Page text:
The BrettiniYet when the rapid expansion of the Brettini demanded a more energetic collection of alms, this difference of opinion came into the open. In 1240 Pope Gregory sent no less than four mandates to the bishops of the March of Ancona to force the Gianboniti (Zanbonini) and all other hermits similar to them to wear either a white or black habit, but the bishops did not bother the Brettini because the Pope had not mentioned them by name.
When the rapid expansion of the Brettini demanded a more energetic collection of alms, this difference of opinion came into the open. In 1240 Pope Gregory sent no less than four mandates to the bishops of the March of Ancona to force the Gianboniti (Zanbonini) and all other hermits similar to them to wear either a white or black habit, but the bishops did not bother the Brettini because the Pope had not been mentioned them by name.
When the letters — despite their sharp language — had failed to bring the desired results, Rome realized that the majority of hermits in the March of Ancona was not constituted by the Gianboniti (Zanbonini) but by the Brettini, and demanded of them an immediate change of habit. The prior general of the Brettini, Andrew of Francavilla, however, demanded a hearing in this matter and when it was refused, he did not budge from the Papal Curia. This annoyed Pope Gregory so much that he forgot the usual calm language used in official documents and sharply criticized such effrontery, but in the end he gave in and demanded only such a change in their habit which would distinguish it from that of the Franciscans, and no longer insisted on either a white or black habit, long sleeves and the wearing of the staff. It was the wearing of the staff in particular to which all hermits objected, because it made the populace regard them as robbers.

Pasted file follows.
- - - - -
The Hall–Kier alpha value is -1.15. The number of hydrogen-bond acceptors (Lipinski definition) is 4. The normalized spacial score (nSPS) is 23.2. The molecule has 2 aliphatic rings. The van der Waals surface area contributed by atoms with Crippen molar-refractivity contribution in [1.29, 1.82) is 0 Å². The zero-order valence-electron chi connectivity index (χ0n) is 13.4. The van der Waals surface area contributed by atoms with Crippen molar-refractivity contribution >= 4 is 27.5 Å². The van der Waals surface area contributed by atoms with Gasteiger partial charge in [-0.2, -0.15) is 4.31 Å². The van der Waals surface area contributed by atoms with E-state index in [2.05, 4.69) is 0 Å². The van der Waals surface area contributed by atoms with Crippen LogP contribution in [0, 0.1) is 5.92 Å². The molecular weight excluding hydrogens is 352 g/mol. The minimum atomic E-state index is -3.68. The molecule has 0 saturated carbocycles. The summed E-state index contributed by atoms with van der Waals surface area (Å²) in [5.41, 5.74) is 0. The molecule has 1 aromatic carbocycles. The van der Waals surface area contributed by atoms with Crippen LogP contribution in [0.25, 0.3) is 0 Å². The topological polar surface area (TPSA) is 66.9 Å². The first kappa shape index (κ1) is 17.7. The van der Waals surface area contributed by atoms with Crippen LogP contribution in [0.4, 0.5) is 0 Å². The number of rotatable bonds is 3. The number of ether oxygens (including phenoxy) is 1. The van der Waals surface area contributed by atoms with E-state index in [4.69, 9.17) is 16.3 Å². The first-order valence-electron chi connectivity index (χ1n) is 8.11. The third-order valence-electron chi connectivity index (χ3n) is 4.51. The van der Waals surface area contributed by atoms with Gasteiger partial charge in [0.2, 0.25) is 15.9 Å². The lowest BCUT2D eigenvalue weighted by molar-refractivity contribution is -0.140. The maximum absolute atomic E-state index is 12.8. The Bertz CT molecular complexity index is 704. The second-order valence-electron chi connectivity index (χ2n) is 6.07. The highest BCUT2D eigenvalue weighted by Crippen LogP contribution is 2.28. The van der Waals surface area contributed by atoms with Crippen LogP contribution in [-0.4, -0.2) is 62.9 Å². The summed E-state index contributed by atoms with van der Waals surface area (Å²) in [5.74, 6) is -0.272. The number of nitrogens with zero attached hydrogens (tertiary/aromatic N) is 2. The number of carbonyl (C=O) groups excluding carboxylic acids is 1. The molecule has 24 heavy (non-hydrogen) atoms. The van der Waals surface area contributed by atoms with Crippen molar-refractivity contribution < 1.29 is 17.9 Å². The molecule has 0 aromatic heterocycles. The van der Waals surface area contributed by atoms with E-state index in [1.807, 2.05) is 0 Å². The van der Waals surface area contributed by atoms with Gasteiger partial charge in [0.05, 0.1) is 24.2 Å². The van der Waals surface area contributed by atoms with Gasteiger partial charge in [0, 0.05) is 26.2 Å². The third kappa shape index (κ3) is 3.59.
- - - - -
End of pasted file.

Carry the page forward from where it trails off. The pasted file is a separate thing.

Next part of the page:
Pope Innocent IV did not continue the policy of his predecessor, but favored the Brettini in every respect. Between 1247 and 1252 he granted indulgences to at least fifteen of their houses in order to support their building program and in various disputes as with the Franciscans over Mount Geoffrey or the bishop of Bologna over St Mary Magdelene's in Valle Petrae he decided in favor of the Brettini. The pope also approved their Constitutions and renewed their many privileges. The only decision against their wishes concerned their intention to leave Brettino, which both the citizens of Fano and probably some of the brethren themselves opposed. Pope Alexander IV resumed the question of habit in February 1256, when he commanded the bishops of the March of Ancona to excommunicate all who would not obey, but even after the Great Union had to give them another chance by setting as final date the feast day of All Saints on 1st November 1256 and then extended it to Easter 1257. This was the last reference from papal sources about the stubborn fight of the Hermits of Brettino for their habit, which they had probably worn before the Franciscan Order had been founded. For the Brettini, after their participation in the Grand Union they had to lay aside their former habit and use that of the Order of St Augustine which they had just joined.